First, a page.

• How to Finally Have Money in the Bank: 3 Best Tips From People Who Have Made Millions

    These millionaires have pieces of advice we can use in our daily life and maybe even build a retirement fund.
    by Aneth Ng-Lim .
How to Finally Have Money in the Bank: 3 Best Tips From People Who Have Made Millions
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  • We promise no complex computations or economic jargons here. The advice of these multi-millionaires who secured their financial future have easy-to-understand lessons that will be rewarding in the long run. But, remember, while you will be able to follow what they are saying, embracing it with discipline is where most people have a problem. Willpower and open-mindedness are crucial when you're doing a money makoever.

    How to finish rich? Save money, says David Bach

    Before he founded his "Finish Rich" empire, David Bach worked for investment firm Morgan Stanley. In 1998, he published his first book Smart Women Finish Rich and launched a new career as a financial author, motivational speaker, television personality, and entrepreneur.

    Bach has given much headline-worthy advice like “giving up the coffee can make you rich,” “don’t spend a fortune on an engagement ring,” “buy — don’t rent a home,” and many more. But after 12 best-selling books, he told CNBC.com the "one, proven, easy way to get rich" is simply to save money.

    For Bach, getting rich starts with paying yourself first. He explains that whenever you earn money, the first person you pay is you. If you want to retire rich, you should save 15 to 20 percent of your income before taxes in a tax-advantaged retirement account. If you want to be rich enough to retire early, jack up your contributions to 20% or more. With an estimated net worth of $12 million, Bach shared he and his wife strive to set aside 20% of their gross income each year.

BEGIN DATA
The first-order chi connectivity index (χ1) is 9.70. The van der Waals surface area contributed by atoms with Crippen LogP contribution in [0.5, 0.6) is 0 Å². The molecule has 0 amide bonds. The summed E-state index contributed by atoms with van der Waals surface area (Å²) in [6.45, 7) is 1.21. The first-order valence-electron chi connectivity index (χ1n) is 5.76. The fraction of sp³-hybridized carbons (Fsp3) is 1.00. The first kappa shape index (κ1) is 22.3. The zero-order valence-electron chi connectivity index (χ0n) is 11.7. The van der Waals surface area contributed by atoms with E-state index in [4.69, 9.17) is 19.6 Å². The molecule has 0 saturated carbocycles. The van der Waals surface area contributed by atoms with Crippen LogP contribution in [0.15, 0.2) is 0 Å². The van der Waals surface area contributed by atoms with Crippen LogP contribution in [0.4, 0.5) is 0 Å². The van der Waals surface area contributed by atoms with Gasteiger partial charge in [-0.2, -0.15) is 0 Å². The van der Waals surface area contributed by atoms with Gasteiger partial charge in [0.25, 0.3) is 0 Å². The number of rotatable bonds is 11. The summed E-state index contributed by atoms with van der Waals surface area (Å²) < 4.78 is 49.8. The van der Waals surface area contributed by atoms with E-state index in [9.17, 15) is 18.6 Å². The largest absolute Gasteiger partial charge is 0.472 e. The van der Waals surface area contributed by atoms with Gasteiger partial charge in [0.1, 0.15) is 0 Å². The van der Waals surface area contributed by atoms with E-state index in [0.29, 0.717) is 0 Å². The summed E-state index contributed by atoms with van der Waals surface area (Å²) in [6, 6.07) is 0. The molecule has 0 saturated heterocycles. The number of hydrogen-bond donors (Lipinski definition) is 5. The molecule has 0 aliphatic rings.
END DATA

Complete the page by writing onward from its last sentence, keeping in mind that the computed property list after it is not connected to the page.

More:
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    Now, how do you end up poor? Bach writes in one of his books The Automatic Millionaire: "Think about paying yourself first but don't actually do it. Spend everything you make each month and save nothing. Keep telling yourself, 'Someday …”

    To end up broke, Bach warns, “Spend more than you make. Borrow money on credit cards and carry debt you can't pay off."

    Suze Orman dares you to be honest: can I afford it?

    After working for financial giants Merrill Lynch and Prudential-Bach Securities, Orman set up the Suze Orman Financial Group and began to establish herself as a financial advisor. From books to television to conferences, she has dispensed millions of advice to consumers on how to manage their money.  

    Orman is no stranger to financial loss. After finishing college, she was working as a waitress when she borrowed US$52,000 (around Php2.75 million) with plans to open a restaurant. She invested in trading options, hoping to make her money grow first, but promptly lost it all. Later she learned that her broker put her money in an investment that was not suitable for her — it was high reward but also high risk, and more fit for high net worth individuals.

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    It is probably this devastating loss that lends fire to Orman's speeches and writings when it comes to managing money. Her no-nonsense approach has endeared her to a growing audience who go to her for advice on anything, from how to invest inheritance money to separating finances after a divorce. And it looks like she walks the talk and has learned her money lesson because her estimated net worth is between US$10 to US$30 million.